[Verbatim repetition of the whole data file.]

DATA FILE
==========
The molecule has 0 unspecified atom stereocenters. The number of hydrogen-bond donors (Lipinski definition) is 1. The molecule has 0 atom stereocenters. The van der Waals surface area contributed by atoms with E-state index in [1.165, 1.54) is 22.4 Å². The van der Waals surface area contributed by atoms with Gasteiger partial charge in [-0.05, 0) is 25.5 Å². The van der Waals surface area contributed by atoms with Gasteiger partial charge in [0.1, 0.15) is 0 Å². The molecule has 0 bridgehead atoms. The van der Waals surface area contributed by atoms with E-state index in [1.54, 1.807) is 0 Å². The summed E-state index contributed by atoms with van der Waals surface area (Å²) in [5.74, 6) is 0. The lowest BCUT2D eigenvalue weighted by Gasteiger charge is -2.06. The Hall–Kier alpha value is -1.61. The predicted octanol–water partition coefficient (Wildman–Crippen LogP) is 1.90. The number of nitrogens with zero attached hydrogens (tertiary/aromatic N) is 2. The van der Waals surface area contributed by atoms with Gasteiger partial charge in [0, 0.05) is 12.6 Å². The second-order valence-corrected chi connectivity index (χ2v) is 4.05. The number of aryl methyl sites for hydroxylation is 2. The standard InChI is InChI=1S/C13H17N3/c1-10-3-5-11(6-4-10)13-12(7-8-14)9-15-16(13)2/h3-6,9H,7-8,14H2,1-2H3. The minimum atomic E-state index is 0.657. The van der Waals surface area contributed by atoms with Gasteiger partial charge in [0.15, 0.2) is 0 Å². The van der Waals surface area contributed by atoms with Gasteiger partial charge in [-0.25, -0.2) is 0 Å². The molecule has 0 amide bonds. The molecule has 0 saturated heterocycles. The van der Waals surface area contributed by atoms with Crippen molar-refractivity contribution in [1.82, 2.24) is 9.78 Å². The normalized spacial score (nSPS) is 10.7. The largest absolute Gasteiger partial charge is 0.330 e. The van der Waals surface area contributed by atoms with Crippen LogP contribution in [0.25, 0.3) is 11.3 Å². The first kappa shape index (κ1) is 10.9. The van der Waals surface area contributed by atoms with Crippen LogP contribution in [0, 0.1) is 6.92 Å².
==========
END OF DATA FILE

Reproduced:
The molecule has 0 unspecified atom stereocenters. The number of hydrogen-bond donors (Lipinski definition) is 1. The molecule has 0 atom stereocenters. The van der Waals surface area contributed by atoms with E-state index in [1.165, 1.54) is 22.4 Å². The van der Waals surface area contributed by atoms with Gasteiger partial charge in [-0.05, 0) is 25.5 Å². The van der Waals surface area contributed by atoms with Gasteiger partial charge in [0.1, 0.15) is 0 Å². The molecule has 0 bridgehead atoms. The van der Waals surface area contributed by atoms with E-state index in [1.54, 1.807) is 0 Å². The summed E-state index contributed by atoms with van der Waals surface area (Å²) in [5.74, 6) is 0. The lowest BCUT2D eigenvalue weighted by Gasteiger charge is -2.06. The Hall–Kier alpha value is -1.61. The predicted octanol–water partition coefficient (Wildman–Crippen LogP) is 1.90. The number of nitrogens with zero attached hydrogens (tertiary/aromatic N) is 2. The van der Waals surface area contributed by atoms with Gasteiger partial charge in [0, 0.05) is 12.6 Å². The second-order valence-corrected chi connectivity index (χ2v) is 4.05. The number of aryl methyl sites for hydroxylation is 2. The standard InChI is InChI=1S/C13H17N3/c1-10-3-5-11(6-4-10)13-12(7-8-14)9-15-16(13)2/h3-6,9H,7-8,14H2,1-2H3. The minimum atomic E-state index is 0.657. The van der Waals surface area contributed by atoms with Gasteiger partial charge in [0.15, 0.2) is 0 Å². The van der Waals surface area contributed by atoms with Gasteiger partial charge in [-0.25, -0.2) is 0 Å². The molecule has 0 amide bonds. The molecule has 0 saturated heterocycles. The van der Waals surface area contributed by atoms with Crippen molar-refractivity contribution in [1.82, 2.24) is 9.78 Å². The normalized spacial score (nSPS) is 10.7. The largest absolute Gasteiger partial charge is 0.330 e. The van der Waals surface area contributed by atoms with Crippen LogP contribution in [0.25, 0.3) is 11.3 Å². The first kappa shape index (κ1) is 10.9. The van der Waals surface area contributed by atoms with Crippen LogP contribution in [0, 0.1) is 6.92 Å².